It has been a long time between races for Sarah Gigante and just when it looked like she would be ready to pin a number on again her return to the peloton has been delayed, with the Movistar rider testing positive to COVID-19 on Saturday.
The 21-year-old hasn’t raced since the Olympic Games in July 2021, when the alarming heart symptoms she was experiencing were found to be myopericarditis. The Victorian rider was due to ease back into racing in Australia, lining up in the National Road Series at the Mitchelton Tour of Gippsland, starting on Sunday February 13, and the 160km Lochard Energy Women’s Warrnambool Classic on Sunday February 20. Now, however, she is in isolation with COVID-19 and will have her race re-start delayed for at least seven days.
"I am saddened that I cannot be on the start line this week," said Gigante in a Facebook post from the Tour of Gippsland., "But I will be keenly watching the racing from isolation, keeping up with results and seeing how my friends and rivals are going in Gippsland."
Gigante was training with her new team in Spain earlier this year but, having returned home to Australia, decided the NRS racing would be a good stepping stone toward returning to the pro-peloton and joining Movistar in the Womens’ WorldTour.
There is still hope that Gigante will get some NRS racing in before returning to Europe with the first edition of the stand-alone Women’s Warrnambool Classic remaining a possible option.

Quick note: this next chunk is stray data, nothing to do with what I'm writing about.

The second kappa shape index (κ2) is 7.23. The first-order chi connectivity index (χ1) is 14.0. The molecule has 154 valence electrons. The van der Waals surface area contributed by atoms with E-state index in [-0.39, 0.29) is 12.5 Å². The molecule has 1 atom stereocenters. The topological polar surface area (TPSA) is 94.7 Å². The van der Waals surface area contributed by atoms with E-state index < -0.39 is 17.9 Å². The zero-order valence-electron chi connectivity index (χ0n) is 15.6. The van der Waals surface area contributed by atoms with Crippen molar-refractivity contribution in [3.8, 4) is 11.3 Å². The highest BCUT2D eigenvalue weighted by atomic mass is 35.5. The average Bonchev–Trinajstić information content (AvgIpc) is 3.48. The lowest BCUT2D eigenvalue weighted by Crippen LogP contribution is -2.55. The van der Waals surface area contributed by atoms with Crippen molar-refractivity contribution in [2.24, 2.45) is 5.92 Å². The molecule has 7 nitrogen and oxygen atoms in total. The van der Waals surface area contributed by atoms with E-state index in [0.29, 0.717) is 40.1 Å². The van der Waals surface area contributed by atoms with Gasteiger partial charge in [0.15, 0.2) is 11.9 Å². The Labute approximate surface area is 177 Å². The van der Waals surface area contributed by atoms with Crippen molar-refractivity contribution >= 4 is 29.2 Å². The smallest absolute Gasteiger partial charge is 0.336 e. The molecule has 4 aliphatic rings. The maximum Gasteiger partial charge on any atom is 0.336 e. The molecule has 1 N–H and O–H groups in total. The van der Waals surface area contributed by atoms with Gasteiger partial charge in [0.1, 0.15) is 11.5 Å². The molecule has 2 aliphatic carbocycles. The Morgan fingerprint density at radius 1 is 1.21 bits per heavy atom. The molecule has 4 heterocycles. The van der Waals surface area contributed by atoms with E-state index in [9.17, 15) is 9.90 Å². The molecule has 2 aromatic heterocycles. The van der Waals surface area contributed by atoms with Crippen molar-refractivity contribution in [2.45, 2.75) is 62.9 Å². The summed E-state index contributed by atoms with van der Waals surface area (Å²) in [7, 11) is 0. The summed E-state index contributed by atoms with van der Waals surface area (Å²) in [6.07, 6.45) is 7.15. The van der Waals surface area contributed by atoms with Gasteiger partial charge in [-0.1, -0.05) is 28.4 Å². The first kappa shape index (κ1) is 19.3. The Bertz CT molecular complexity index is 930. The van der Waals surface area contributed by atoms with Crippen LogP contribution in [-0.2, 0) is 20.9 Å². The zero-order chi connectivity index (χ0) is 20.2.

"I'm disappointed, the timing is not great,” said Gigante of her positive test and consequent inability to race the Tour of Gippsland. “But I am feeling OK and will follow all the guidelines to be back in a week."
It has been two seasons filled with disruption for the two-time Australian time trial champion, who was unable to defend this year because of her health problems. The rider burst out of the junior ranks in 2019 and took out the Australian road race title on her very first time racing in the combined U23 and elite event and subsequently signed with TIBCO-Silicon Valley Bank.
In 2020 it was the COVID-19 pandemic and resulting Australian border closure that held her back, while in 2021 she not only had to face myopericarditis but when she raced the Olympic Games was also just returning from a three month injury break after a Flèche Wallonne crash in April that left her with breaks to her collarbone, elbow and fibula. Nevertheless, she managed 11th in the time trial in Tokyo, her first outing in the race against the clock at a major international event.
Thank you for reading 5 articles in the past 30 days*
Join now for unlimited access
Enjoy your first month for just £1 / $1 / €1
*Read any 5 articles for free in each 30-day period, this automatically resets
After your trial you will be billed £4.99 $7.99 €5.99 per month, cancel anytime. Or sign up for one year for just £49 $79 €59
Join now for unlimited access
Try your first month for just £1 / $1 / €1